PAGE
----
Reason for Optimism: Wicked Lit Staged Reading
We find reason to share Josephson’s optimism based on last year’s staged reading at A Noise Within in Pasadena. The December 15 event was equivalent of MTV Unplugged: an opportunity to see performers render the material without the bells and whistles. Within the confines of the John & Barbara Lawrence Hall, a smallish rehearsal space about as far removed as possible from the Mountainview Mausoleum and Cemetery, Wicked Lit proved that it could adapt to different formats: unassisted by special effects, lighting, costumes, or makeup, three sets of actors sizzled their way through a trio of one-act plays: From Beyond, In The Grove of Rashomon, and The Unholy Sisters. The first two had been fully produced in the past; the third awaits its hour of glory on stage – an hour it richly deserves.
Trey Nichols’ adaptation of Lovecraft’s From Beyond had been produced twice before, first as a sort of work-in-progress at an off-season version of Wicked Lit in the summer of 2015, then as a fully realized production for Halloween 2016. Notable for the spectacular special effects at the climax, the play seemed a poor choice for a staged reading, but the streamlined presentation flowed very smoothly, perhaps because Eric Keitel and Richarge Large eased back into their roles so well. On our first encounter, we had not found the comic relief character, Officer Littlewit, at all amusing, but Richard Mooney made him funny this time. There were also additional chuckles thanks to the nature of the performance, as when Keitel, his character supposedly handcuffed for police interrogation, had to turn a page of the script to continue a scene.
The script, recently published in Wicked Lit, Volume II, has been pared back from the 2016 production to something closer to the 2015 version. Overall, the narrative thrust seemed clearer, with the narrative framing device (a police interrogation) less obtrusive – or perhaps the actors simply did a better job of re-roasting the old chestnut of a skeptical detective dismissing a witness with an incredible story as delusional. We still don’t buy the twist ending, which if memory serves, was altered and somewhat improved for the 2016 production. Still, a great performance.
In the Grove of Rashomon, adapted by Jonathan Josephson from the short story “In A Grove” by Ryūnosuke Akutagawa (which served as the basis for Akira Kurosawa’s Rashomon) is as close to J-Horror as Wicked Lit ever got. A period piece set in Japan, it’s a mystery with supernatural overtones, as a desperate mother (Sachi K) searches for her missing daughter, summoning the spirits of the dead as witnesses in her quest. Dramatically, it is one of Wicket Lit’s stronger efforts: the supernatural elements are creepy, but the play invokes more empathy than terror, which was voiced – literally – by Sachi K’s mournful screams whenever paying the price for seeking help from beyond the grave.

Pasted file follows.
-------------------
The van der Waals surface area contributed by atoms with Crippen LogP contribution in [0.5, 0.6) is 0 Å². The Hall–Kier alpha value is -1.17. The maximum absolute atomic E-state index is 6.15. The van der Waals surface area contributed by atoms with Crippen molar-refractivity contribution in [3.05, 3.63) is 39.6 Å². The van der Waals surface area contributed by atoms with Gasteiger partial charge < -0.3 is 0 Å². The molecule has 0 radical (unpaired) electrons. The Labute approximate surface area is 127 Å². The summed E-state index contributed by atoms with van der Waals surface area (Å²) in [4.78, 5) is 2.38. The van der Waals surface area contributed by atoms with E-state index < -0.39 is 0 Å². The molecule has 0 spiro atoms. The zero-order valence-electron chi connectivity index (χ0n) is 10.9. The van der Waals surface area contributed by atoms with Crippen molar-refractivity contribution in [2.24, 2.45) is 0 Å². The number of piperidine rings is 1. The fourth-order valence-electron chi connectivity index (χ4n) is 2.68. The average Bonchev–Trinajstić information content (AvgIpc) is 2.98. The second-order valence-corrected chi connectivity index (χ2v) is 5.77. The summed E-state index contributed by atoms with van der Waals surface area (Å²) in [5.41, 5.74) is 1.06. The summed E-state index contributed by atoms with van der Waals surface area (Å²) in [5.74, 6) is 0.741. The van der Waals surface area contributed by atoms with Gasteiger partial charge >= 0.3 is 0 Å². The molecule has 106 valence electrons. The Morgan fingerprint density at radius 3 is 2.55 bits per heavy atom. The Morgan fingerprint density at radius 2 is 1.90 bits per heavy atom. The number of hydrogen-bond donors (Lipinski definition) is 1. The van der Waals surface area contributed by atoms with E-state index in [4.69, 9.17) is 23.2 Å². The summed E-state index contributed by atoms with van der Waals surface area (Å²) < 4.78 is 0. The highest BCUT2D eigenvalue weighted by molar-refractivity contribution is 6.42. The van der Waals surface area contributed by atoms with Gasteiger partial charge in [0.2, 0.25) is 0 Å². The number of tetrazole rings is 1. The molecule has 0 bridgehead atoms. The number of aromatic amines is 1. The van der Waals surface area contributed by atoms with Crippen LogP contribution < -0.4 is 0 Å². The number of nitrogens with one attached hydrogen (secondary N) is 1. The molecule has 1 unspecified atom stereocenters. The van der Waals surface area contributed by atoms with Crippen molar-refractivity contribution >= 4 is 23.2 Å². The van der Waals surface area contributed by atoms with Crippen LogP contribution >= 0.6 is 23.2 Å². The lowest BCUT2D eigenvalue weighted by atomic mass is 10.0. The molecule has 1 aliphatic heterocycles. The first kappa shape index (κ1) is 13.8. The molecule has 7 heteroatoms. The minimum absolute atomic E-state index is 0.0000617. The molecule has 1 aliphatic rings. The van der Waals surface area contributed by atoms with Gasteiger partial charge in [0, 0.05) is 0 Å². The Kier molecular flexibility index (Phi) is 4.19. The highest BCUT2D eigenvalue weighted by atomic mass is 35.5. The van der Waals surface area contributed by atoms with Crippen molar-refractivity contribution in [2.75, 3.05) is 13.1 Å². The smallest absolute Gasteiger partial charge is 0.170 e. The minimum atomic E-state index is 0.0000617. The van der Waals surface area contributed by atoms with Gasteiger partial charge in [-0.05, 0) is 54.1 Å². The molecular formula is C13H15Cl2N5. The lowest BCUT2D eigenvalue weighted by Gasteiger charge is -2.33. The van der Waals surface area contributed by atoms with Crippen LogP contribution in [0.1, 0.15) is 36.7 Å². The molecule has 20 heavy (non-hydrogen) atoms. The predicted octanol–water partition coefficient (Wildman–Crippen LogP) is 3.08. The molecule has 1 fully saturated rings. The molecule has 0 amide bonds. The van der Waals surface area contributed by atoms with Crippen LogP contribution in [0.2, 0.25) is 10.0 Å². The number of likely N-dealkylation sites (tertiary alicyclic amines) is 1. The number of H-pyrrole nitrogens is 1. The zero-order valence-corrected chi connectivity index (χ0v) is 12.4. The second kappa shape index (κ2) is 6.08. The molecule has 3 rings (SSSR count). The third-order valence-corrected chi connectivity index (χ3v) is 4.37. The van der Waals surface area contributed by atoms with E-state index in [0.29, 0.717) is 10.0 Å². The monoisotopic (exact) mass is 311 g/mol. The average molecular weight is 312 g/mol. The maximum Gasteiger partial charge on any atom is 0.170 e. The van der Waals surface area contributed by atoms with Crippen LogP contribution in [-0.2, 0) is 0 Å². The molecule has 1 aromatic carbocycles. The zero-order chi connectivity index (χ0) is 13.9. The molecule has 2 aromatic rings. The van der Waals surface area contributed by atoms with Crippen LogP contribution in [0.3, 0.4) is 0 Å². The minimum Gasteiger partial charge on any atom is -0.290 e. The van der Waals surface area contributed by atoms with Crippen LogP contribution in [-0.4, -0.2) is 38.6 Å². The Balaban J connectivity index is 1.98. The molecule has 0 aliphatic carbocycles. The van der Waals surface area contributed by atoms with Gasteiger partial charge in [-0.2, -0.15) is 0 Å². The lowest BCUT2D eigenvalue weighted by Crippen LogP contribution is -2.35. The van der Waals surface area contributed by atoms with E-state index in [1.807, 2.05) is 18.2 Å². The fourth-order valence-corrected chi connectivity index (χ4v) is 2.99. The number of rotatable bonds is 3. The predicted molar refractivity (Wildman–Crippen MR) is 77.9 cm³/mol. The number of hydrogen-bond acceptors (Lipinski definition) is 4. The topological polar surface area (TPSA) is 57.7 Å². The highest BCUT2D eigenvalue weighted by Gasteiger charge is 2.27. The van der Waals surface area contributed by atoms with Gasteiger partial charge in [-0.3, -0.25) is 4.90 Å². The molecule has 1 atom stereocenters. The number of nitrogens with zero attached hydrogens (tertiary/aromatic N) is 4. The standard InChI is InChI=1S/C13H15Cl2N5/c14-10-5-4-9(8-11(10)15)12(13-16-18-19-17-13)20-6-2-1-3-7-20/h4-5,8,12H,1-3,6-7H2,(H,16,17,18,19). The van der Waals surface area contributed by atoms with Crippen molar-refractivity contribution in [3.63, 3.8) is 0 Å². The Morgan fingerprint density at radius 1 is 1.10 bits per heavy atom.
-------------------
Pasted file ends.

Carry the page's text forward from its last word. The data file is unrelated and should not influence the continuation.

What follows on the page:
The Unholy Sisters was the true highlight of the evening. Susannah Myrvold’s play, loosely inspired by the infamous witch hunter’s manual, “The Malleus Maleficarum,” features some of the best character interaction and the funniest dialogue of any Wicket Lit adaptation. Reduced to its simplest description, the story sounds like an extended drug joke (whenever the trio of witches imbibe a potion in order to “fly,” they might as well be eating hash brownies), but the result is actually an engaging tale of female revenge against a faithless lover, which turns the tables on the source material, changing the witches from demonized villains to relatable protagonists.
In the end, the staged reading was no match for full production, but rather like Wicked Lit’s off-season workshop version of From Beyond, it offered an early glimpse of a play bound for a bigger and better presentation. The Unholy Sisters is the best reason we can imagine for the return of Wicked Lit; something this good demands to be seen in a full-blown production, with all the production value the Wicked Lit team can bring to it. Fortunately, Josephson has told us that this play is on top of Wicked Lit’s priorities list.